Hungary's new media law, which requires all media to register as such and provide "balanced" coverage of national and EU events, was debated by the Civil Liberties and the Culture committees in Strasbourg on Monday. Some MEPs urged Hungary to withdraw the law immediately, whilst others urged it to wait until the European Commission has assessed its compatibility with EU legislation and fundamental rights. Justice minister Tibor Navracsics promised to amend it if necessary.
"We are looking very carefully at the provisions and will make a legal assessment of the law. (...) We have been in contact with the Hungarian government in order to raise specific concerns", said Digital agenda Commissioner Neelie Kroes. She added that the Commission is assessing the new law's compatibility with the EU Audiovisual and Media Services (AVMS) Directive, and that preliminary examination had already indicated some problems, such as its apparent application to media firms established in other EU countries, the rules on media registration, unclear definitions and political control over the media authority .
Hungarian deputy prime minister and minister of justice Tibor Navracsics defended the new law, which is intended to replace outdated provisions and implement the EU directive. "All of these comments were already out and about before the law was approved", stressed the minister. "If the Commission finds any inconsistencies, the government is ready to take steps to bridge them", he added.
Politically motivated debate?
"There is a great deal of political motivation behind this debate", said Simon Busuttil (EPP, MT), stressing that his group prefers to wait for the Commission's complete assessment of the law. The group "attaches great importance to media freedoms", yet "it would be wrong to single out a single Member State for condemnation", especially when it holds the EU presidency, he said. "This law presents no problems in terms of human rights, and nothing can justify this collective hysteria", agreed Kinga Gál (EPP, HU).
Same criteria for all Member States
Manfred Weber (EPP, DE), proposed that the Commission should examine the media laws of all 27 Member States and not just Hungary. "My experts are well aware of all national laws. And we will not act against Hungary without acting on media rules in other countries, that would be unfair", replied Ms Kroes, stressing that "the EU is objective and non-discriminatory between Member States, governments or political families".
Claude Moraes (S&D, UK), agreed that all Member States must comply with EU law. "We are not interested in targeting a particular country, but in analysing whether EU rules have been breached" he said, adding that the Hungarian media law "raised concerns all over Europe".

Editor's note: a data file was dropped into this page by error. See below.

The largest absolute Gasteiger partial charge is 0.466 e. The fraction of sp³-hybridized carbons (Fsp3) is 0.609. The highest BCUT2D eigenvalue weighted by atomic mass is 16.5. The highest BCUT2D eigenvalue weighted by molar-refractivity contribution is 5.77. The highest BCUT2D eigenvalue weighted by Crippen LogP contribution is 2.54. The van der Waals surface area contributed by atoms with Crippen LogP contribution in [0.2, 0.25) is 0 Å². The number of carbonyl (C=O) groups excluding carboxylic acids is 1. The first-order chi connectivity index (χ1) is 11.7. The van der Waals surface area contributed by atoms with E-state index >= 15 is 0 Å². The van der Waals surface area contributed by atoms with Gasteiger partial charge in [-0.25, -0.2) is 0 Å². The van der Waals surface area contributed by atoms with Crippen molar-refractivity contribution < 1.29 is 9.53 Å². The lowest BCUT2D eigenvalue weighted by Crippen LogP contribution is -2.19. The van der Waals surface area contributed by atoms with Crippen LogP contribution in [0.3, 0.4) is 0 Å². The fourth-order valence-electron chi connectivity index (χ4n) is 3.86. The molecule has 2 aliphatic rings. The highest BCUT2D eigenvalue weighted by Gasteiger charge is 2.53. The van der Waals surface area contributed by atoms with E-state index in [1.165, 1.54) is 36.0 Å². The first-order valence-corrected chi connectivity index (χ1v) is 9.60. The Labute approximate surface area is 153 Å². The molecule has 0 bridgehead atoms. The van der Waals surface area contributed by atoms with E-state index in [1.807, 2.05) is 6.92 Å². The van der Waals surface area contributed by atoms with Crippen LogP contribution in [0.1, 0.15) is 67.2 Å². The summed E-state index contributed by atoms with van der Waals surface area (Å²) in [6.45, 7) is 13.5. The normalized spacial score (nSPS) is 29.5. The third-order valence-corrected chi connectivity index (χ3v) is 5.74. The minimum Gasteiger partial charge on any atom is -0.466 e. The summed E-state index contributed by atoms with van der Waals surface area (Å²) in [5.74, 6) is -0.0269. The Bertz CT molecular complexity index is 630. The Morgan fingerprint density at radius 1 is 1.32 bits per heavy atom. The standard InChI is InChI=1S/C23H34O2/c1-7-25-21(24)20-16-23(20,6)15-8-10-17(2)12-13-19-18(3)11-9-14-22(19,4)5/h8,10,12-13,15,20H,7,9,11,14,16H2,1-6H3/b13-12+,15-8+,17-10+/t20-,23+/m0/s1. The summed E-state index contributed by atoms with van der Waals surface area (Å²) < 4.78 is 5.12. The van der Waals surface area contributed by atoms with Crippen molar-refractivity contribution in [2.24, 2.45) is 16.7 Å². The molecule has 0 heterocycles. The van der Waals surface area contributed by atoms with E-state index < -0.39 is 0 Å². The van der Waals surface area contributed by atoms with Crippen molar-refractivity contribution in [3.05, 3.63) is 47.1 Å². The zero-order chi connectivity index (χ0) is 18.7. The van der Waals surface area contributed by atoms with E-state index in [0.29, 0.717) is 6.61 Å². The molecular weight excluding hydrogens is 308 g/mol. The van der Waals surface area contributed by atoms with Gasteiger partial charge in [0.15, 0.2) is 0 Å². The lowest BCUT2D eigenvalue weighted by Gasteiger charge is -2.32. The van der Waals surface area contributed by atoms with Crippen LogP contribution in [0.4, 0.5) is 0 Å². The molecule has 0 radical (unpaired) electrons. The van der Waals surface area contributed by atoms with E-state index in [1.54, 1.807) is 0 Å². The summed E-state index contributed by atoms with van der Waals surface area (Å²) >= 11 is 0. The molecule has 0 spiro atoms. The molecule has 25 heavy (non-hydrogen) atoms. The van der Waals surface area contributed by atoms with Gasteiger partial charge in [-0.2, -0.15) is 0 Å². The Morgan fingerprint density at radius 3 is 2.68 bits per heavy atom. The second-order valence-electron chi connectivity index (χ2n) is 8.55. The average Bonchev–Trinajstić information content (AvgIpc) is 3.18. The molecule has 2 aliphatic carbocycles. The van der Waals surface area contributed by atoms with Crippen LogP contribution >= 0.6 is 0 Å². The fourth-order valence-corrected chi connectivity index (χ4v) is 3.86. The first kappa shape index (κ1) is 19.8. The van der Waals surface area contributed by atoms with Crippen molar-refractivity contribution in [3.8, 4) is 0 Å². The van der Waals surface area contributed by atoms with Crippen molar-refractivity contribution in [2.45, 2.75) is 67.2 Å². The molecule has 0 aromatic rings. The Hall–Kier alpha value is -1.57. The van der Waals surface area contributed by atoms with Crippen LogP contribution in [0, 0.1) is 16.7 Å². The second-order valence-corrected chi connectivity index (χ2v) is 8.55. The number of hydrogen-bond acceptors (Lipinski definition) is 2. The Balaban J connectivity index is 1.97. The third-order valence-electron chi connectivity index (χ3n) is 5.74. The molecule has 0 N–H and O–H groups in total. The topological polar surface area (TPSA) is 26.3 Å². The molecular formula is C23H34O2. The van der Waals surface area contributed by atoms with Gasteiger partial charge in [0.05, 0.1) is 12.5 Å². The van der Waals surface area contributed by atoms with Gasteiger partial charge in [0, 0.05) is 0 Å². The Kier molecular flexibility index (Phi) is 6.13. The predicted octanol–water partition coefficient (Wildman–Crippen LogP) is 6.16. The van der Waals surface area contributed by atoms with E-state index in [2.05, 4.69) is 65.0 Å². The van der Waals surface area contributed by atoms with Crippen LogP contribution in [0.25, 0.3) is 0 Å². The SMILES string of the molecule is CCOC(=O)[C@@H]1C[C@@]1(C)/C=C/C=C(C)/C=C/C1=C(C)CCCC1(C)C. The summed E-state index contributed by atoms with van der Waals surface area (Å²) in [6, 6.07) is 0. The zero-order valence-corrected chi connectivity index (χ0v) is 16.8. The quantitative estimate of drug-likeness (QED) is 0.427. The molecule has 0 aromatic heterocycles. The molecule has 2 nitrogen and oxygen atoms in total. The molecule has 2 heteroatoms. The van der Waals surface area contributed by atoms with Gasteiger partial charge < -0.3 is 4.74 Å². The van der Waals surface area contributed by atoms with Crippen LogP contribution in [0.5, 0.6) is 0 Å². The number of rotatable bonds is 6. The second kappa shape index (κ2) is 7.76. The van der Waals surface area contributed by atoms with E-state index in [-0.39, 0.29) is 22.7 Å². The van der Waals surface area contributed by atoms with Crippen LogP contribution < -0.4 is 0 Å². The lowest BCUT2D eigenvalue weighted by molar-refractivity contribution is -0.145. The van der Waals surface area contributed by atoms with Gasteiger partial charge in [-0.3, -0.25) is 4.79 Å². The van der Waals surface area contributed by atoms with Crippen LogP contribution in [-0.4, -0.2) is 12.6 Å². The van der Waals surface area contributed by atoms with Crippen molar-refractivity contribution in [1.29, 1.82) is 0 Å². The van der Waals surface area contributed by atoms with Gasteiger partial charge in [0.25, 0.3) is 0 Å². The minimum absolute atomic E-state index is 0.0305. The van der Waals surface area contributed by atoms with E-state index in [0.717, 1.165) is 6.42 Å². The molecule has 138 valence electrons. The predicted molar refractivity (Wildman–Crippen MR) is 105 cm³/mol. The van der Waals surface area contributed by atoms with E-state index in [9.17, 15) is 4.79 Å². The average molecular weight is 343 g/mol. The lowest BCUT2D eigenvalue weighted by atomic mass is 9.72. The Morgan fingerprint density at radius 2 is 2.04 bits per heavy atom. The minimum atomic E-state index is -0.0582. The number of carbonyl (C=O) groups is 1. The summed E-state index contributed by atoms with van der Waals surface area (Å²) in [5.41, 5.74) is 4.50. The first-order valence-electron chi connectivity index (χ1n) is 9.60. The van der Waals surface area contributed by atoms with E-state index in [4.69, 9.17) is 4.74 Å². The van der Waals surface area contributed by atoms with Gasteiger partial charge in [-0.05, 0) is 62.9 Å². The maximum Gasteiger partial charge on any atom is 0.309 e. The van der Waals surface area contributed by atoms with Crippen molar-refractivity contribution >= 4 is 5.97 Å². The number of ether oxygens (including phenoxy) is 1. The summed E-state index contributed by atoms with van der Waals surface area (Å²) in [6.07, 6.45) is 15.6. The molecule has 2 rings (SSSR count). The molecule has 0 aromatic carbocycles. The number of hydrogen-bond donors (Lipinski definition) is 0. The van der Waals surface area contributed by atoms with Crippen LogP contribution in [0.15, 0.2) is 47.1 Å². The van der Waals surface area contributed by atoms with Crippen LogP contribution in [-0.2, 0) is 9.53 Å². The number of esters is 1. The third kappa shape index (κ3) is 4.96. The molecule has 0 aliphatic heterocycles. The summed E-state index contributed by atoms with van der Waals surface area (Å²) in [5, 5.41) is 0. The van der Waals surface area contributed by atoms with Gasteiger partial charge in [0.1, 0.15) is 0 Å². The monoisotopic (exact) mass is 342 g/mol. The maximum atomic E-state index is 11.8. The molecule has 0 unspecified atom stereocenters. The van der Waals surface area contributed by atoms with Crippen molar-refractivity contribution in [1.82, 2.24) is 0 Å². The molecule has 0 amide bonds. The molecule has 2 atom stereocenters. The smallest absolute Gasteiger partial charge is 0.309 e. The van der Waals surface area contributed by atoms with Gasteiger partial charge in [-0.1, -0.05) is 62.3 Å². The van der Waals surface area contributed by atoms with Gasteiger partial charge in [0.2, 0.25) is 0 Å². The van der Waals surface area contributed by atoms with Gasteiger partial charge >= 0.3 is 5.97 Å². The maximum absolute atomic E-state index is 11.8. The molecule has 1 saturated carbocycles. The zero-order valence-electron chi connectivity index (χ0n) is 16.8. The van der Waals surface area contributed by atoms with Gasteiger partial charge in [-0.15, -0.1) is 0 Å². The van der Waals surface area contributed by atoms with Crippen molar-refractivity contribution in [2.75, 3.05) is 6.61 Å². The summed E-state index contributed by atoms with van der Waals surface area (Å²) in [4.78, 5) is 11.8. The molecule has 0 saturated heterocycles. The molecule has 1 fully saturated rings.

What is balanced communication?
Several MEPs voiced concerns about the "balanced communication" requirement. "There are different truths or different opinions of the truth out there. (...) Listening to different media is what makes democracy stronger", argued Judith Sargentini (Greens/EFA, NL). Yet the minister defended the need for the balanced coverage requirement "given the broad influence that the media have on public opinion". "In Hungary this concept is not unrealistic (...) It has emerged from political and legal debate and is broadly accepted", he added, urging that Hungary's "level of democratic maturity" be taken into account.
The minister also pointed out that "in Hungary we have independent courts. (...) Decisions could be appealed". Furthermore, "if you read Hungarian newspapers, especially during the last weeks, you will see very full freedom of expression", he told MEPs.
Calls to suspend the law
Rui Tavares (GUE/NGL, PT), warned against public authorities over-regulating the media, and said the Hungarian government should suspend the application of the law while the Commission examines it. Kinga Göncz (S&D, HU), suggested withdrawing the law altogether, given the strongly negative international reaction to it.
The fact that this law is so widely criticised shows that something in it is seriously wrong, observed Tanja Fajon (S&D, SL). She was particularly concerned about a requirement that journalists disclose their sources in certain cases. Monica Macovei (EPP, RO), asked about the state of investigative journalism in Hungary. Mr Navracsics replied that the new law protects investigative journalists better than ever before.
Will the EU monitor media freedom?
"This debate is not about Hungary, but about the credibility of the EU and the enforcement of fundamental rights", said Sophia In 't Veld (ALDE, NL). She advocated creating an EU media monitoring tool and assessing the risk of media self-censorship as a result of a faulty law.
"The real question is whether the EU is currently equipped to solve such problems", observed Morten Løkkegaard (ALDE, DK). In reply, Mrs Kroes outlined the Commission's media monitoring efforts to date and promised a follow-up on this issue. Most importantly, however, "we got the guarantee from the Hungarian government that they are listening and they will act", she concluded.
In the chair: Juan Fernando LÓPEZ AGUILAR (S&D, ES) (Civil Liberties) and Doris PACK (EPP, DE) (Culture)